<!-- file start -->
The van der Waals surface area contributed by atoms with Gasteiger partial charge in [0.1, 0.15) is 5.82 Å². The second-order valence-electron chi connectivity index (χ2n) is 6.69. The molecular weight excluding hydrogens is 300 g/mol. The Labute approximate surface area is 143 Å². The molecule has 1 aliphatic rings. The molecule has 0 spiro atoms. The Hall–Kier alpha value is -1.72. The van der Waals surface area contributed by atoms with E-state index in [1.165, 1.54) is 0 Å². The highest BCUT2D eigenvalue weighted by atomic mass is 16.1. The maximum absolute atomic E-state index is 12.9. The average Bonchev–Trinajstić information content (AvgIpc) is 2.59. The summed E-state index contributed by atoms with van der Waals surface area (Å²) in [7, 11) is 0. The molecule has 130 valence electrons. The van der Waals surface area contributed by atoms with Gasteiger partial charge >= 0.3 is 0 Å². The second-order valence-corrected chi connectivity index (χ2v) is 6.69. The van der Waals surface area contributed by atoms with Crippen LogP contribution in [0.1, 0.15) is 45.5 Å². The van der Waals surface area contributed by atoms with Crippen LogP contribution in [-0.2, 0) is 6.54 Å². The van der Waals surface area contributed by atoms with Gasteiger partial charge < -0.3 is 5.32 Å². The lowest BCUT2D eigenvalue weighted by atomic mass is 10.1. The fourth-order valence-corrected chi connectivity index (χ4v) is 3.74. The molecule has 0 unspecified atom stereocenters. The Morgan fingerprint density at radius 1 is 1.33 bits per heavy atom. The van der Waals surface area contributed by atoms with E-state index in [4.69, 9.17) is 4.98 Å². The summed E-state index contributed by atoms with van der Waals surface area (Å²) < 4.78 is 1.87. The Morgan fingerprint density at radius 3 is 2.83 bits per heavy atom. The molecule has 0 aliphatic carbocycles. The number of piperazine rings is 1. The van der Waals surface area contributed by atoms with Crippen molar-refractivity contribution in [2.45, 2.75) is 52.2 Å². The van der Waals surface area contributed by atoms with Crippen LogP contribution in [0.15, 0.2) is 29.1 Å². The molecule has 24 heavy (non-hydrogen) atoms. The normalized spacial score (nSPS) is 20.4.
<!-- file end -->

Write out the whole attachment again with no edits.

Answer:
The van der Waals surface area contributed by atoms with Gasteiger partial charge in [0.1, 0.15) is 5.82 Å². The second-order valence-electron chi connectivity index (χ2n) is 6.69. The molecular weight excluding hydrogens is 300 g/mol. The Labute approximate surface area is 143 Å². The molecule has 1 aliphatic rings. The molecule has 0 spiro atoms. The Hall–Kier alpha value is -1.72. The van der Waals surface area contributed by atoms with E-state index in [1.165, 1.54) is 0 Å². The highest BCUT2D eigenvalue weighted by atomic mass is 16.1. The maximum absolute atomic E-state index is 12.9. The average Bonchev–Trinajstić information content (AvgIpc) is 2.59. The summed E-state index contributed by atoms with van der Waals surface area (Å²) in [7, 11) is 0. The molecule has 130 valence electrons. The van der Waals surface area contributed by atoms with Gasteiger partial charge >= 0.3 is 0 Å². The second-order valence-corrected chi connectivity index (χ2v) is 6.69. The van der Waals surface area contributed by atoms with Crippen LogP contribution in [0.1, 0.15) is 45.5 Å². The van der Waals surface area contributed by atoms with Crippen LogP contribution in [-0.2, 0) is 6.54 Å². The van der Waals surface area contributed by atoms with Gasteiger partial charge < -0.3 is 5.32 Å². The lowest BCUT2D eigenvalue weighted by atomic mass is 10.1. The fourth-order valence-corrected chi connectivity index (χ4v) is 3.74. The molecule has 0 unspecified atom stereocenters. The Morgan fingerprint density at radius 1 is 1.33 bits per heavy atom. The van der Waals surface area contributed by atoms with E-state index in [4.69, 9.17) is 4.98 Å². The summed E-state index contributed by atoms with van der Waals surface area (Å²) < 4.78 is 1.87. The Morgan fingerprint density at radius 3 is 2.83 bits per heavy atom. The molecule has 0 aliphatic carbocycles. The number of piperazine rings is 1. The van der Waals surface area contributed by atoms with Crippen molar-refractivity contribution in [2.45, 2.75) is 52.2 Å². The van der Waals surface area contributed by atoms with Crippen LogP contribution in [0.15, 0.2) is 29.1 Å². The molecule has 24 heavy (non-hydrogen) atoms. The normalized spacial score (nSPS) is 20.4.